Still further, wherein reference numbers are intended only to be a convenient example for the purpose of explanation, the present invention can be described as an apparatus which comprises: op amp 230 having inputs 231 and 232 and output 235; op amp 240' having inputs 241 and 242' and output 245, op amps having different switching thresholds (cf. offset VOS); input terminal 203 coupled input 232 of op amp 230 and to input 242' of op amp 240'; transistors 210 and 220, each of the transistors having first and second main electrodes (e.g., collectors and emitters, respectively) and a control electrode (e.g., a base), first main electrodes (e.g., the collectors of transistors 210 and 220) of transistors 210 and 220 being coupled together to node 205, the second main electrode (e.g., emitter) of transistor 210 coupled to reference line 101 and the second main electrode (e.g., emitter) of transistor 220 coupled to second reference line 102, the control electrodes (e.g., bases) of transistors 210 and 220 coupled to outputs 235 and 245, respectively, of op amp 230 and 240', respectively; and resistors 250 and 260 serially coupled between node 205 and reference line 102 via node 207, node 207 coupled to input 231 of op amp 230 and input 241 of op amp 240'.
Preferably, transistors 210 and 220 are of complementary types (e.g., pnp-type 210 and npn-type 220), input 231 of op amp 230 and input 241 of op amp 240' are non-inverting inputs ("+"), and input 232 of op amp 230 and input 242' of op amp 240' are inverting inputs ("-").
The apparatus receives a reference voltage at input terminal 203 and an input current IIN at the second main electrode (e.g., emitter) of transistor 210; in the event of a change of a voltage VOUT across resistors 250 and 260, (a) op amp 230 making transistor 210 non-conductive so that the flow of input current IIN to node 205 is substantially interrupted, and (b) op amp 240' making transistor 220 substantially conductive, so that capacities (e.g., capacitor 280) at node 205 with respect to reference line 102 are discharged.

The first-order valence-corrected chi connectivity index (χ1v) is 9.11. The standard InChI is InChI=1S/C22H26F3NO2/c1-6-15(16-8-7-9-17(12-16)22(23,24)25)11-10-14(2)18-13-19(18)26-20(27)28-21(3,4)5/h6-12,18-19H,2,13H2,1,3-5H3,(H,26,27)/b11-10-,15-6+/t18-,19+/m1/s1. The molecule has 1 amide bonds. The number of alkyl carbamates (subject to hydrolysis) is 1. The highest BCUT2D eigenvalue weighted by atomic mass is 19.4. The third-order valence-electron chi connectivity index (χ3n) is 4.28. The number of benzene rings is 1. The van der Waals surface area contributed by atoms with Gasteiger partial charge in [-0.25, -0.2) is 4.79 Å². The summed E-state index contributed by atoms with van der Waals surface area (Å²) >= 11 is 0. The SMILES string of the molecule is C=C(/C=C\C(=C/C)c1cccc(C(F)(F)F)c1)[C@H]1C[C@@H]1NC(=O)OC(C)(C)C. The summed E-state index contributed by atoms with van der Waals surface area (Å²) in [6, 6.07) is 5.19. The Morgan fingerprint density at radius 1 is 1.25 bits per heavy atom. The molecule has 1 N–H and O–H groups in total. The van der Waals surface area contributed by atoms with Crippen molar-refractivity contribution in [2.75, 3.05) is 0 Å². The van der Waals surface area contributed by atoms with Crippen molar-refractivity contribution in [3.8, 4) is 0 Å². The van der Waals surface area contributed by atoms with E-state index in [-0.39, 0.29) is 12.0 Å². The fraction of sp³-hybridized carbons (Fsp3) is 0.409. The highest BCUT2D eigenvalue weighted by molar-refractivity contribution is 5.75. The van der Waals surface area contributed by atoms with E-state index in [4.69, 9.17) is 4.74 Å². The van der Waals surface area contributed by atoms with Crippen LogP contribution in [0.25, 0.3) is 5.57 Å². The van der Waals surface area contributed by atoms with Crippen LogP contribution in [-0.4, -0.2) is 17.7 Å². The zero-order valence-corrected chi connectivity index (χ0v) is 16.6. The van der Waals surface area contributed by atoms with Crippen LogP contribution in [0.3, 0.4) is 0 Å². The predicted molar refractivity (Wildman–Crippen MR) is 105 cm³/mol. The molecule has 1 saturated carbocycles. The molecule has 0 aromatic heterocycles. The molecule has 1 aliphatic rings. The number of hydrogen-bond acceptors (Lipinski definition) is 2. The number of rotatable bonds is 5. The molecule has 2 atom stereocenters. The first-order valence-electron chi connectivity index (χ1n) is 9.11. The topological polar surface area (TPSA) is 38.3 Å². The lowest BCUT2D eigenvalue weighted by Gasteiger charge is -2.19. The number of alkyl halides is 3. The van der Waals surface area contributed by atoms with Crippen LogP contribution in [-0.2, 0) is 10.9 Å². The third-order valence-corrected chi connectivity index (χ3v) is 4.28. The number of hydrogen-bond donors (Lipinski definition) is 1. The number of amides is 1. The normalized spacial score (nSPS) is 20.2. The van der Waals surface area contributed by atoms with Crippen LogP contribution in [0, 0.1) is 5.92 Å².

The operation method of regulator 200 of system has been described in connection with FIGS. 1-2 and FIG. 4. In other words, a method of the present invention can be described as a method of supplying a load current IOUT to a load (e.g., to consuming device 120) while maintaining a load voltage |VOUT | ≧|VOUT MIN |. The method comprises the following steps: (a) forwarding an input current IIN to current IOUT by transistor 210, thereby regulating the conduction of transistor 210 by operational amplifier 230 receiving an equivalent |VM | of load voltage |VOUT | and receiving a reference voltage |VREF |; (b) monitoring the equivalent |VM | by operational amplifier 240 which also receives reference voltage |VREF | plus an offset voltage |VOS |; (c) temporarily shorting the load voltage |VOUT | transistor 220 (conductive) controlled by operational amplifier 240 when equivalent |VM | exceeds |VREF |+|VOS | the shorting being limited in time so that the load voltage stays |VOUT |>|VOUT MIN. The conductance decreasing step is performed when the equivalent |VM | exceeds |VREF | of transistor 210. Preferably, the decreasing step is performed prior to the shorting step. In the monitoring step, a voltage divider (e.g., resistors 250 and 260) receives the load voltage |VOUT | and provides |VM |.